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Views from abroad on a French affair

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Views from abroad on a French affair


President Hollande may have firm views on his right to privacy, but questions are being asked where the allegations of his affair with an actress leave France’s first lady.

And while the French press must operate under strict privacy laws, journalists from abroad are freer to comment.

British journalist David Chazan of ‘The Times’ is enjoying the president’s discomfort:“Yes, it’s a bit shocking but at the same time we like it, we love it, it is a good scandal, there is sex, there is power, there is the paparazzi. We love it.”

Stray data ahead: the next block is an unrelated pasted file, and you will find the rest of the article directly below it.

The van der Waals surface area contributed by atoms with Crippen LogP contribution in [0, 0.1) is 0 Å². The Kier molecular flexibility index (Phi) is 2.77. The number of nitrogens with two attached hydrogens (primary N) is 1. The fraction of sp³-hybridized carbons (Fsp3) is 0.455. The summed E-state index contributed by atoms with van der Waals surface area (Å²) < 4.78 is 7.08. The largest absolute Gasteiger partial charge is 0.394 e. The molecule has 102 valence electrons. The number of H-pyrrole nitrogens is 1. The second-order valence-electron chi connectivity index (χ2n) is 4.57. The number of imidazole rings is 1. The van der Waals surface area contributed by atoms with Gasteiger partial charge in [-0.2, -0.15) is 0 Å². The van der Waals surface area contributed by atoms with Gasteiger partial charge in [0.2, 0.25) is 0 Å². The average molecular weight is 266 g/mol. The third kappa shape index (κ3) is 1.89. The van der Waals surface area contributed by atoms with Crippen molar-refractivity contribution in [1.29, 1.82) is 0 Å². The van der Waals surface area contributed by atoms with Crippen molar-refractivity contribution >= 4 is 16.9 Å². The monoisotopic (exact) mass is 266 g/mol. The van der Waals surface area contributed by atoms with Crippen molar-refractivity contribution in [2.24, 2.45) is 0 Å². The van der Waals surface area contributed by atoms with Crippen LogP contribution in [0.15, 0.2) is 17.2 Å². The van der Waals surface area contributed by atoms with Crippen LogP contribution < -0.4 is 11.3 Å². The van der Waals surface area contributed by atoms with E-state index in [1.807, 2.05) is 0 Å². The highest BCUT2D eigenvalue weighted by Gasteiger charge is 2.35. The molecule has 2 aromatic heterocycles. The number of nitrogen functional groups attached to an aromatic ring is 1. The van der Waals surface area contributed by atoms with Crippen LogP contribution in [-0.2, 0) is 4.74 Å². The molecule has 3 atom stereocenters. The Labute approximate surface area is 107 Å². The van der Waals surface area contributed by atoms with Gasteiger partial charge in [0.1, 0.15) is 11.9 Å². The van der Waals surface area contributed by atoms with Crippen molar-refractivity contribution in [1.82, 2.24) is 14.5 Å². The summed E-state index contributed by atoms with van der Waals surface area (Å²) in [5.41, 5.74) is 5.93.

Magnus Falkehed from Sweden who works for ‘Dagens Nyheter’ believes he understands France’s leader: “His real problem is that he wanted to have a kind of “classical” first lady next to him at the beginning of his mandate, but he needed to have made his choice at the very beginning.”

Germany’s Leo Kimm from ‘Capital’ thinks Hollande should be more open: “If the president appears with a woman, it means he wants to say to his people, “Here is my partner” And that’s how she is being seen, so there is an obligation to be truthful on this issue…it can’t be completely a private concern.”

Every story can be told in many ways: see the perspectives from Euronews journalists in our other language teams.

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